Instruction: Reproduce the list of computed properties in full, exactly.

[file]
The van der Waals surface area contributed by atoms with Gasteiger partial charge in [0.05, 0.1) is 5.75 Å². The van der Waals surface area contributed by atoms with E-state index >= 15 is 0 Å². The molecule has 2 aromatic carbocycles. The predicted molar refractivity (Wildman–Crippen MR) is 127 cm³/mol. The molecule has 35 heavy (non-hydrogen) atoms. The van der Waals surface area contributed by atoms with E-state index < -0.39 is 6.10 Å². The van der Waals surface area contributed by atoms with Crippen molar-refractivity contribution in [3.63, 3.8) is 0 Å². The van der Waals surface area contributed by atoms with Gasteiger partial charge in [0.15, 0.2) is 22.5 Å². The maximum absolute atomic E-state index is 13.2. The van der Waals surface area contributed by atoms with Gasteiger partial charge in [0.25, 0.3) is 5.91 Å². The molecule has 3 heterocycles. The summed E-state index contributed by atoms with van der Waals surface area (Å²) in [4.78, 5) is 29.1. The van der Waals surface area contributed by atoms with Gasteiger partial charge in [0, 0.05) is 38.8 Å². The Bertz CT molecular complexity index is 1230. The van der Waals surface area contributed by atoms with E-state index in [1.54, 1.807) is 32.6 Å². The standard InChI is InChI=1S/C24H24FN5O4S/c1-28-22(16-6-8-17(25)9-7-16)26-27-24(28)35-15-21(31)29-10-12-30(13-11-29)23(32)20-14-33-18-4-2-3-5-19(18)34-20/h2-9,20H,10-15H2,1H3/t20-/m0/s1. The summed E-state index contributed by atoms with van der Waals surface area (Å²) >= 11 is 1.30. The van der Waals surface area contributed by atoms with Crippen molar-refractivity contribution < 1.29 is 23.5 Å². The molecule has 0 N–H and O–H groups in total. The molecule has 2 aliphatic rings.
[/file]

The van der Waals surface area contributed by atoms with Gasteiger partial charge in [0.05, 0.1) is 5.75 Å². The van der Waals surface area contributed by atoms with E-state index >= 15 is 0 Å². The molecule has 2 aromatic carbocycles. The predicted molar refractivity (Wildman–Crippen MR) is 127 cm³/mol. The molecule has 35 heavy (non-hydrogen) atoms. The van der Waals surface area contributed by atoms with E-state index < -0.39 is 6.10 Å². The van der Waals surface area contributed by atoms with Crippen molar-refractivity contribution in [3.63, 3.8) is 0 Å². The van der Waals surface area contributed by atoms with Gasteiger partial charge in [0.15, 0.2) is 22.5 Å². The maximum absolute atomic E-state index is 13.2. The van der Waals surface area contributed by atoms with Gasteiger partial charge in [0.25, 0.3) is 5.91 Å². The molecule has 3 heterocycles. The summed E-state index contributed by atoms with van der Waals surface area (Å²) in [4.78, 5) is 29.1. The van der Waals surface area contributed by atoms with Gasteiger partial charge in [0, 0.05) is 38.8 Å². The Bertz CT molecular complexity index is 1230. The van der Waals surface area contributed by atoms with E-state index in [1.54, 1.807) is 32.6 Å². The standard InChI is InChI=1S/C24H24FN5O4S/c1-28-22(16-6-8-17(25)9-7-16)26-27-24(28)35-15-21(31)29-10-12-30(13-11-29)23(32)20-14-33-18-4-2-3-5-19(18)34-20/h2-9,20H,10-15H2,1H3/t20-/m0/s1. The summed E-state index contributed by atoms with van der Waals surface area (Å²) >= 11 is 1.30. The van der Waals surface area contributed by atoms with Crippen molar-refractivity contribution < 1.29 is 23.5 Å². The molecule has 0 N–H and O–H groups in total. The molecule has 2 aliphatic rings.